On July 7, a diverse group of 32 young people converged at Seoul’s Chondogyo Cathedral to open the 2017 URI Korea Youth Camp. I was asked to speak in front of the group to introduce myself as the representative from Australia, and to express my hopes for the next five days. Awkward and unsure that many people would understand my Aussie accent, I approached the microphone. I spoke briefly about how, in my faith tradition in the Uniting Church, I love the idea of witnessing another’s humanity as a way of witnessing the divine at work.
The following few days was a time of immense witness for all of us in getting to know one another on a personal, cultural and faith level. As we visited sacred cites of worship and cultural significance around Korea, we shared very personal moments reflection and discovery, learning from the insights of one another’s experience, and the wisdom of the camp leaders. We were also able to get to know some of our colleagues in further depth through working groups where we brainstormed and prepared a presentation about what it means to be a URI global citizen. It was through this process that my wonderful ‘family’ unpacked our own perspectives on faith and peace.
There were so many moments of laughter and connection as we tried to translate each other’s thoughts from five different languages, all to rest on the idea of communication. We developed our ideas around the URI principles and personal beliefs in searching for greater understanding in one another’s faith and culture as an enactment of peacebuilding and global citizenship.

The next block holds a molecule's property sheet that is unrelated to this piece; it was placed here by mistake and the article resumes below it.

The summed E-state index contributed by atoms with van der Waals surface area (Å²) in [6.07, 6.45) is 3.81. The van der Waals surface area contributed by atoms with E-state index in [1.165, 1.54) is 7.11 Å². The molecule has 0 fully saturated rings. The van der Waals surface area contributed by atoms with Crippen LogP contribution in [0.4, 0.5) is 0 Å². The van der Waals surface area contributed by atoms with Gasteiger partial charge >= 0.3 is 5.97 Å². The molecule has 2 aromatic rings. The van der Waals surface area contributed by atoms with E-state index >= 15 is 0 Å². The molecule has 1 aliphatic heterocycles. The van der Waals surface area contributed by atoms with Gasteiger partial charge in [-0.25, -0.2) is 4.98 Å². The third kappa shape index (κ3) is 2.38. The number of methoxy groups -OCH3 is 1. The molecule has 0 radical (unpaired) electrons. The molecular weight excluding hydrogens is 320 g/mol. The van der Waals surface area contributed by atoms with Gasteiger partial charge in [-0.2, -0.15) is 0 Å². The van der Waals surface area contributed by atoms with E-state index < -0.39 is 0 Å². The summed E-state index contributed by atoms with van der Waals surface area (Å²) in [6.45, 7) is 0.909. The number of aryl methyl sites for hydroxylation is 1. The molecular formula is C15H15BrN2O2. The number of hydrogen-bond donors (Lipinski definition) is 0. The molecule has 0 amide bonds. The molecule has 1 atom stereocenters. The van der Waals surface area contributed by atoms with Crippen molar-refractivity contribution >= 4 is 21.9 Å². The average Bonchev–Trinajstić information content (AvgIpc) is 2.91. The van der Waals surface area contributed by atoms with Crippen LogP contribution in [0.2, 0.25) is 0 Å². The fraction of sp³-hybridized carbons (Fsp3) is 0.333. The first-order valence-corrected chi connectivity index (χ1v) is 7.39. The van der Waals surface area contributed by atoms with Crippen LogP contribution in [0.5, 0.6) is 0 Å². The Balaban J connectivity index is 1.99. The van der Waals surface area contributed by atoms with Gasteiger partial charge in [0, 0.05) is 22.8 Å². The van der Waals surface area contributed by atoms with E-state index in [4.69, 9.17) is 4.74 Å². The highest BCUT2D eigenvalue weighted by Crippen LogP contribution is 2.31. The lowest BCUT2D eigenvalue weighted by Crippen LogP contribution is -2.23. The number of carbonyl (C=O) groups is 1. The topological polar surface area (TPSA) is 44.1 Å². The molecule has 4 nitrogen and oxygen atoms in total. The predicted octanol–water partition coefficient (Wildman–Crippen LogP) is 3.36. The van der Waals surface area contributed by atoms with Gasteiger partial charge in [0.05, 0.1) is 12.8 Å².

While this group work was a beautiful and harmonious experience, I also found the task of understanding and witness throughout the camp challenging at times. I noticed my own positionality as a feminist queer Christian. I was exhausted at times by the sheer masculinity in the messaging of faith, whether through the male faith leaders we spoke to, or the various religious cites that by and large feature men as dieties and men practicing their faiths. I guess I observed something that is a pattern in faith, that it is often messaged as a relationship between man and their god, where women are often objects or vehicles for a man’s spiritual journey, rather than being granted a distinct spiritual and theological journey of their own.
This is a challenge that I took away from the camp, and I am grateful for the reflection it has brought about. I had the most wonderful, human experience in making friends with many amazing young people of faith. Through both the joys and challenges, my belief in the common experience of every one of us, our hopes for peace and harmony, particularly in the reunification and reconciliation of Korea, was very much affirmed. The URI youth camp not only talked about compassion and witness of other’s humanity, but imbibed it. I went away from those five days with renewed hope and humility, assured in the knowledge that through interfaith co-operation, we can truly build peace and understanding especially around issues of gender and sexuality in largely patriarchal faith spaces.